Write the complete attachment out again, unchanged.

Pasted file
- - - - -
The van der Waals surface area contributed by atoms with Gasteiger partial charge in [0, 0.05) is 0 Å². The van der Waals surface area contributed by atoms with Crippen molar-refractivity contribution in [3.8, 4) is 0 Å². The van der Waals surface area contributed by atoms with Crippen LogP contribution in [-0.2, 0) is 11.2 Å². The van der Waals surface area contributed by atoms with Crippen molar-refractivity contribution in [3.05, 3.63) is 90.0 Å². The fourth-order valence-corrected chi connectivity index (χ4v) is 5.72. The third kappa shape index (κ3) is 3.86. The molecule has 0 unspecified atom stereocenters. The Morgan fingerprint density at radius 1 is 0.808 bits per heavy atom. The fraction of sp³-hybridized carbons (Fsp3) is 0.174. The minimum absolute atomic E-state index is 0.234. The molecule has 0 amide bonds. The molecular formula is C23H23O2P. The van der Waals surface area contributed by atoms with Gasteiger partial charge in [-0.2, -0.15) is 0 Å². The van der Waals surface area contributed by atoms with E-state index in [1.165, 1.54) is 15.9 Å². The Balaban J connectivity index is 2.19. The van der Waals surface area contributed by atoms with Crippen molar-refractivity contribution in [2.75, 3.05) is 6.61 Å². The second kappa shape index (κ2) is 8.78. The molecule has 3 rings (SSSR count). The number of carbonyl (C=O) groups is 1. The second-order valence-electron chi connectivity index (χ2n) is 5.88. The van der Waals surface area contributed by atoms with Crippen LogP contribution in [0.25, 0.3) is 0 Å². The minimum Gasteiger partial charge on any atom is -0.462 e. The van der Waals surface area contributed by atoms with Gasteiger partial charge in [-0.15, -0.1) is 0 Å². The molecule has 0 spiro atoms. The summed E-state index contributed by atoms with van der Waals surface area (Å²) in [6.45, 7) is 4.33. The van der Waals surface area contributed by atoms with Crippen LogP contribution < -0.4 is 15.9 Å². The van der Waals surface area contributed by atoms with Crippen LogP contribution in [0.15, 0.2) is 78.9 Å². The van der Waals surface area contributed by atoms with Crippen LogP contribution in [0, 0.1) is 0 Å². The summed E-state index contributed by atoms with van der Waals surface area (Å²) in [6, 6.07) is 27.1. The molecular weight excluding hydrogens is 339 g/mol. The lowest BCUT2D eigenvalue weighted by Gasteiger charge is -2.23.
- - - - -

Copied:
The van der Waals surface area contributed by atoms with Gasteiger partial charge in [0, 0.05) is 0 Å². The van der Waals surface area contributed by atoms with Crippen molar-refractivity contribution in [3.8, 4) is 0 Å². The van der Waals surface area contributed by atoms with Crippen LogP contribution in [-0.2, 0) is 11.2 Å². The van der Waals surface area contributed by atoms with Crippen molar-refractivity contribution in [3.05, 3.63) is 90.0 Å². The fourth-order valence-corrected chi connectivity index (χ4v) is 5.72. The third kappa shape index (κ3) is 3.86. The molecule has 0 unspecified atom stereocenters. The Morgan fingerprint density at radius 1 is 0.808 bits per heavy atom. The fraction of sp³-hybridized carbons (Fsp3) is 0.174. The minimum absolute atomic E-state index is 0.234. The molecule has 0 amide bonds. The molecular formula is C23H23O2P. The van der Waals surface area contributed by atoms with Gasteiger partial charge in [-0.2, -0.15) is 0 Å². The van der Waals surface area contributed by atoms with E-state index in [1.165, 1.54) is 15.9 Å². The Balaban J connectivity index is 2.19. The van der Waals surface area contributed by atoms with Crippen molar-refractivity contribution in [2.75, 3.05) is 6.61 Å². The second kappa shape index (κ2) is 8.78. The molecule has 3 rings (SSSR count). The number of carbonyl (C=O) groups is 1. The second-order valence-electron chi connectivity index (χ2n) is 5.88. The van der Waals surface area contributed by atoms with Crippen LogP contribution in [0.25, 0.3) is 0 Å². The minimum Gasteiger partial charge on any atom is -0.462 e. The van der Waals surface area contributed by atoms with Gasteiger partial charge in [-0.15, -0.1) is 0 Å². The molecule has 0 spiro atoms. The summed E-state index contributed by atoms with van der Waals surface area (Å²) in [6.45, 7) is 4.33. The van der Waals surface area contributed by atoms with Crippen LogP contribution < -0.4 is 15.9 Å². The van der Waals surface area contributed by atoms with Crippen LogP contribution in [0.15, 0.2) is 78.9 Å². The van der Waals surface area contributed by atoms with Crippen LogP contribution in [0, 0.1) is 0 Å². The summed E-state index contributed by atoms with van der Waals surface area (Å²) in [6, 6.07) is 27.1. The molecular weight excluding hydrogens is 339 g/mol. The lowest BCUT2D eigenvalue weighted by Gasteiger charge is -2.23.